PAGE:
According to Tongan law, Sunday is a mandatory day of rest. No boating. No whales. No leaving Mounu Island. Though we were allowed a sleep in, I woke up at 6:30 and had a sunrise walk with Otto all around the island.
After breakfast we all had a quiet morning of reading, writing, and photos. I spent 3 hours sitting on the deck and finally writing my journals from Uganda in June – all to the sound of waves crashing against the beach.
After lunch, Laura, Eck and I snorkeled all the way around the perimeter of the island. Parts of the water were very cold – Tony would later tell us that he can’t remember a day where the water of the island was this cold. But we saw some fun little things: a sea cucumber “heat run”. Lots of fish. Laura found a little eel, which I promptly scared away trying to photo it with my wide-angle lens.
Water shortage: Mounu Island (and Tonga as a whole) is experiencing a draught and fresh water is at critical levels. So we’re especially focused on water conservation and take “cabin showers” rather than full showers. We still drink all we need to, but it’s a healthy activity to be forced to think of what we take for granted on a regular basis.
Gary’s Storytime: This evening’s story was all about Ginger’s first day of school and pancakes.
I woke up just after the sun came up after 6:00 and made my way to the dining area to journal and organize pictures. There’s really nothing better than typing away with a coffee and the silence of only the surf.
The whales were evasive this day. Lots of boating around and not finding any whales, or finding whales with too many other boats. At one point we found a mama, a calf, and an escort, but they deliberately turned and swam away from our direction. After 10 minutes of following and hoping they’d slow and sit, we got the message and left them alone.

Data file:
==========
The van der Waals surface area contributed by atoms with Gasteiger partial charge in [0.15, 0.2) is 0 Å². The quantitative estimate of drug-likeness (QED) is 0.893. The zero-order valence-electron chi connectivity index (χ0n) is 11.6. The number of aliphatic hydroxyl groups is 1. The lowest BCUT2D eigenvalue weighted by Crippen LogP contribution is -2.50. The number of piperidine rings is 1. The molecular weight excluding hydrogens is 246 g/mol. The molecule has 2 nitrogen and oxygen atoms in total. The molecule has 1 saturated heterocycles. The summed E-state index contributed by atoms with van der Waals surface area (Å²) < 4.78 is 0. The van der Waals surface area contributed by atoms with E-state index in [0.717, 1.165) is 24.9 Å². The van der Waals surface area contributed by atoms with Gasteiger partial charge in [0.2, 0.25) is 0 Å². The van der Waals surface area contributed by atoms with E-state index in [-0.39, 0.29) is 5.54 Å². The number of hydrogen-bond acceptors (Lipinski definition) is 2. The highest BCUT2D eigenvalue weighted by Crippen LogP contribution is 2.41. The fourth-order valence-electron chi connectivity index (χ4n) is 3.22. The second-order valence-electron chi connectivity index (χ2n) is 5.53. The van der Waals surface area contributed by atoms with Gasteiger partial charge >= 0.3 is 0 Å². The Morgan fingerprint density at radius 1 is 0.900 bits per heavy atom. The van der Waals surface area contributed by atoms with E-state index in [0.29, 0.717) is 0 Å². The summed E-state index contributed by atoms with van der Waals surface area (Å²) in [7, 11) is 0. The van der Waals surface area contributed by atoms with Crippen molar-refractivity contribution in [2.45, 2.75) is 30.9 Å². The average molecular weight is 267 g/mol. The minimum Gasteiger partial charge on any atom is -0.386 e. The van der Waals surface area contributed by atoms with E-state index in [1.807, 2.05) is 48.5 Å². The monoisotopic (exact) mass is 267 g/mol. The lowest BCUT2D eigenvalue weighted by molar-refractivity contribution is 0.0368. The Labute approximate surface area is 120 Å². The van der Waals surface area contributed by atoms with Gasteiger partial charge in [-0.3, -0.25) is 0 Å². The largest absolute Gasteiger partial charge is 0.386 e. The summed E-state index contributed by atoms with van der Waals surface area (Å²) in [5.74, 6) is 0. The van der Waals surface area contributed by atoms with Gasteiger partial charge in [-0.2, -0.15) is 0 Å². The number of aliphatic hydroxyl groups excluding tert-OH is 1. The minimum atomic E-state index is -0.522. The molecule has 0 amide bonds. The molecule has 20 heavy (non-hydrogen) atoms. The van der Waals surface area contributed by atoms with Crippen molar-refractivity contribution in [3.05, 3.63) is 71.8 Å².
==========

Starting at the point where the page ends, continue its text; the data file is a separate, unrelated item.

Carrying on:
It seemed that the whales just didn’t want to play with us. I teased Serene that I’d have nothing to write in the journal, so I’d have to dedicate this entry to her “Rape and Pillage of the Ocean”. Luckily she was saved. After lunch and almost time to head in, we were saved by the other Mounu Island boat – on loan to another service – who called to say they had a mother and calf who were close to the surface, would dive and swim, and then stay close to the surface again. It was the same mother/calf from the day before though a bit friendlier… until we got in. Then they swam. Each group of us had about 60 seconds in the water before they dove, and then we tracked them for a while from the boat. Luckily, the calf was feeling energetic and showboaty, giving us a lot of photo ops.